Mr Mabope explained that the CEO runs the organisation, is responsible for the management of services and is accountable to the Board. The Board is appointed by the Minister. The CEO becomes a member of the Board and can offer the Board clarifications, especially at the policy framework level. He added the Board is expected to be representative of the whole country as a whole in that it must have members from each province.

The Chair announced it was time for the Members to vote on the Bill. He read the Motion of Desirability which was agreed to unanimously. Mr Mabope then embarked on a more detailed clause-by-clause reading of the Bill, taking more questions from Members.

Clause 2, "Exclusion from application of this Act"
Mr Ellis asked why the South African Police Service and Military Health Services had been excluded.

Mr Mabope answered they were governed by a different Act and that some services, such as those pertaining to criminal law, are highly confidential.

Mr Ellis asked if they might come under the Act at some time in the future?

Mr Mabope said negotiations would continue.

Clause 4, "Objects of Service"
Mr Ellis asserted that clause 4 is representative of his party's difference of opinion with the ANC. He said the DP cannot believe a big nationalised health service can provide "efficient and cost-effective" health laboratory services, as clause 4(a) sets out as an object of the Services. He asked if they were creating another parastatal that would be able to meet the objectives of its Bill.

Dr Jassat (ANC) said a centralised system is more efficient than a private one.

Mr Mabope said you can only centralise what it makes sense to centralise. For example, staff appraisals can't be done centrally, so they will have to be done at a lower level. There can also be particular areas of specialisation around the country, for example, pathology. In this way, everything will not be completely centralised.

Clause 7, "Composition of Board"
Mr Ellis asked if there were enough members of the Board with specific technical experience.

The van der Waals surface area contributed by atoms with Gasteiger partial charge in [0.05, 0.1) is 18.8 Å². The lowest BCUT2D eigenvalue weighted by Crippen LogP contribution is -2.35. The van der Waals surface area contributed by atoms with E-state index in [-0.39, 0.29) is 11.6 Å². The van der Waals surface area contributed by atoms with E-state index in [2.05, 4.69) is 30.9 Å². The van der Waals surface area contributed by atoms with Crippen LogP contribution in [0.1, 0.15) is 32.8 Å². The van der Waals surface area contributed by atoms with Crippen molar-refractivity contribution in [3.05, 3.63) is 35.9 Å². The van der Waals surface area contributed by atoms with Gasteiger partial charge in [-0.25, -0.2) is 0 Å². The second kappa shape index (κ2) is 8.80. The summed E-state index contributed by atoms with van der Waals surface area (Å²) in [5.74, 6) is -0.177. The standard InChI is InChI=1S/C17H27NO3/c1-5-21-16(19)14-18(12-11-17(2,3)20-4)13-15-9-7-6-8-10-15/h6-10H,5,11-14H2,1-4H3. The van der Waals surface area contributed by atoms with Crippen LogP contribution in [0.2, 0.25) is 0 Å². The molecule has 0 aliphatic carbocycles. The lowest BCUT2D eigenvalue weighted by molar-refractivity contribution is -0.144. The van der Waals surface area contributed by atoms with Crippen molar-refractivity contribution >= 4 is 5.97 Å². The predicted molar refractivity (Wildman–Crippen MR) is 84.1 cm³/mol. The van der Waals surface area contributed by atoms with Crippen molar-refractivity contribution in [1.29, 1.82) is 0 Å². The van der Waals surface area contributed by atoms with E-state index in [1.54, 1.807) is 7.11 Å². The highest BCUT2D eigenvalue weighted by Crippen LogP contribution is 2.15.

Mr Mabope said they had been uncertain as to whether or not to make requirements that specific professions be represented on the Board but ultimately had decided not to. This was because it might have raised questions as to the representativeness of certain professions.

Mr Ellis asked if the Minister can override a province.

Mr Mabope responded by referring to the "gel" that makes government work. This gel cannot be touched, he said. It is based on goodwill and co-operative governance. He commented that, in this context "override" is a harsh word.

Clause 15, Purchasing of services
Mr Ellis asked for clarification of this clause.

Mr Mabope answered that the NHLS should be able to do work coming from the private sector, as set out in clause 7, and also drew attention to clause 5(2)(e) which allows the NHLS to purchase a service from the private sector. He added if a test is not done frequently, it may be cheaper to have it done privately and locally rather than sending it to Johannesburg.

Clause 18, "Finances of Service"
Dr Rhoda (NNP) asked if any budget problems between central and provincial governments were anticipated.

Mr Mabope said there would be no big reserves left or surpluses.

Mr Ellis asked if this surplus would be allowed to rollover.

Mr Mabope said he would investigate how rollover funds would be dealt with.

Mr Ellis insisted he be informed as to what will happen to these funds. If there was no rollover, how would the money be spent? Would it just be spent recklessly so the budget would be used up?

The Chairperson interjected and said Mr Ellis's questions were for information, not for voting purposes.

Voting on the Bill
The Committee voted on the Bill.
The ANC voted in favour whereas the DP and the NNP voted against.
The tally was 9 to 2, so the Bill was passed by the Committee.